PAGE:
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Math Help - Combination problems

  1. #1
    Newbie ilovepsycho's Avatar
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    Combination problems

    1. It takes five people working on different tasks to produce a new product. A small workplace has five
    different workers and the plant manager wants to experimentally compare which workers/job
    combinations produce the product in the fastest time. If they wanted to perform this experiment, how
    many different combinations must they analyze?


    My answer is 5 x 5 = 25.
    Is that correct? Your check is needed.

    2. Domino’s Pizza offers pizzas with two different sizes, three different types of crusts and up to 10
    toppings. For topping you have a choice of having or not having.
    How many different types of pizzas can be made?


    My answer to the 2nd question is 2 x 3 x 11 = 66.
    I that also correct? Your check is needed.
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  2. #2
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    For the first question:
    I think you need to use the multiplication principle. The first task could be filed by 5 people then the second task by 4 then the third task by 3 and so on.
    It would be 5 x 4 x 3 x 2 x 1.

    For the second question.
    I think you have the correct answer.
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  3. #3
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    Quote Originally Posted by ilovepsycho View Post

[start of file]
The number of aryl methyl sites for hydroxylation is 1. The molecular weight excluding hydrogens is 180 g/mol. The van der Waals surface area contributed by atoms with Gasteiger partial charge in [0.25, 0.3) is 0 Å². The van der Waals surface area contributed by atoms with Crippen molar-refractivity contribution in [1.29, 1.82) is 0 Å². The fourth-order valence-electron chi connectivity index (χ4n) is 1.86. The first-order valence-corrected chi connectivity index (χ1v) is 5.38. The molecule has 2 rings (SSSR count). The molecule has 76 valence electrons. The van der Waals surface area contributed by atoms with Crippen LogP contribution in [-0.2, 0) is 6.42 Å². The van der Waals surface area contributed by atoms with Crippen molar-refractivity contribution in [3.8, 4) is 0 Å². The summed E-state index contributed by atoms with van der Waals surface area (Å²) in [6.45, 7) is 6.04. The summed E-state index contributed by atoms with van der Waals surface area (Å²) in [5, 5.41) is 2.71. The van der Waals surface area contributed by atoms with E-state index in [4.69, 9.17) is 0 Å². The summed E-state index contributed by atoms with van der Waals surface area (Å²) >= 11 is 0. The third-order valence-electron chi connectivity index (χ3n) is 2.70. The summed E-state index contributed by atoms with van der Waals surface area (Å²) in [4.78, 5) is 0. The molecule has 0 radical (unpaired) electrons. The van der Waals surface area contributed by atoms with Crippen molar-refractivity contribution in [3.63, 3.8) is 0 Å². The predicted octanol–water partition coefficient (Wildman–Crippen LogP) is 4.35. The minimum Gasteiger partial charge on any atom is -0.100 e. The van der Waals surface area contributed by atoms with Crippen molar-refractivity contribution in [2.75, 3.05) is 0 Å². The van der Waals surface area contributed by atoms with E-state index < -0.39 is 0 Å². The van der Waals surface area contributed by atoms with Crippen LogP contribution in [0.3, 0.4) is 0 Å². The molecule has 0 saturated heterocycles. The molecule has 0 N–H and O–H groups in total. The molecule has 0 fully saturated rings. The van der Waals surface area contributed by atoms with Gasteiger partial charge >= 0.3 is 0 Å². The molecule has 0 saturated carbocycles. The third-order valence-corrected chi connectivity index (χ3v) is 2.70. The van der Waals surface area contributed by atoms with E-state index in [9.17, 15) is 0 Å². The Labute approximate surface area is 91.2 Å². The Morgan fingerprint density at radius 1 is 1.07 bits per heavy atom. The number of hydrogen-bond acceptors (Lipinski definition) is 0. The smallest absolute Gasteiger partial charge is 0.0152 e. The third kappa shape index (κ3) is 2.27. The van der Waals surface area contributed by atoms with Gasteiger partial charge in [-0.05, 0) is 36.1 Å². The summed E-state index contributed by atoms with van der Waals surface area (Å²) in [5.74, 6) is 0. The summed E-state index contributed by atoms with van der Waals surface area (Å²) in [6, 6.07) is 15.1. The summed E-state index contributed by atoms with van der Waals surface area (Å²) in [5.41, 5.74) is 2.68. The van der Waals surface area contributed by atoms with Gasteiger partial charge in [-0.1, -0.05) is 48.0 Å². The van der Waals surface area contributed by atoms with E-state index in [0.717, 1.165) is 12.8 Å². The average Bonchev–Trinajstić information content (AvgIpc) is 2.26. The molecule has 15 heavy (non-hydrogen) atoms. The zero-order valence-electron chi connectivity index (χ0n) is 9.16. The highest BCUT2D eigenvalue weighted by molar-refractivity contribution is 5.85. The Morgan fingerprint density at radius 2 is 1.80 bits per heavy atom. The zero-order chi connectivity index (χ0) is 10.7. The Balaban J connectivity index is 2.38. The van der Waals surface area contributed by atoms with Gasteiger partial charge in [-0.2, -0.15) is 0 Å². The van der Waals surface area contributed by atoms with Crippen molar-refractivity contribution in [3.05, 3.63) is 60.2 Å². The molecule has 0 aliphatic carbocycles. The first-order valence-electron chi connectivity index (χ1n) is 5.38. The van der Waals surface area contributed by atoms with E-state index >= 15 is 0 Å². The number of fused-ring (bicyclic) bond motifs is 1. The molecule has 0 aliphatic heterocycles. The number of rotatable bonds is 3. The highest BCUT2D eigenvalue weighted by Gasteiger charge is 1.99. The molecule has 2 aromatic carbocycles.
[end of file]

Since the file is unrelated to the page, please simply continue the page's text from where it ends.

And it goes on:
2. Domino’s Pizza offers pizzas with two different sizes, three different types of crusts and up to 10
    toppings. For topping you have a choice of having or not having.
    How many different types of pizzas can be made?

    My answer to the 2nd question is 2 x 3 x 11 = 66.
    If we read that bit about 'toppings' to mean we can any or all or none the the answer is 2\times 3\times 2^{10}.
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  4. #4
    Newbie ilovepsycho's Avatar
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    Quote Originally Posted by Plato View Post
    If we read that bit about 'toppings' to mean we can any or all or none the the answer is 2\times 3\times 2^{10}.
    Why did you multiply 2^{10}? Please explain to me.
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  5. #5
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    Quote Originally Posted by ilovepsycho View Post
    Why did you multiply 2^{10}? Please explain to me.
    The exclamation depends on how one reads “up to 10 toppings. For topping you have a choice of having or not having.”
    If that means that the pizza has no topping or exactly one topping then your 11 is correct.
    However, if it means we can choose any combinations of toppings from none to all ten (I think this is what is meant from the wording) then we can have any subset of the toppings.
    From a set of ten items there are 2^{10} possible subsets.
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  6. #6
    Newbie ilovepsycho's Avatar
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    Quote Originally Posted by Plato View Post
    The exclamation depends on how one reads “up to 10 toppings. For topping you have a choice of having or not having.”
    If that means that the pizza has no topping or exactly one topping then your 11 is correct.
    However, if it means we can choose any combinations of toppings from none to all ten (I think this is what is meant from the wording) then we can have any subset of the toppings.
    From a set of ten items there are 2^{10} possible subsets.
    You are a genius! My professor said to his students that what you are talking to me is RIGHT! Thus, Your calculation is correct, 2 x 3 x 2^10
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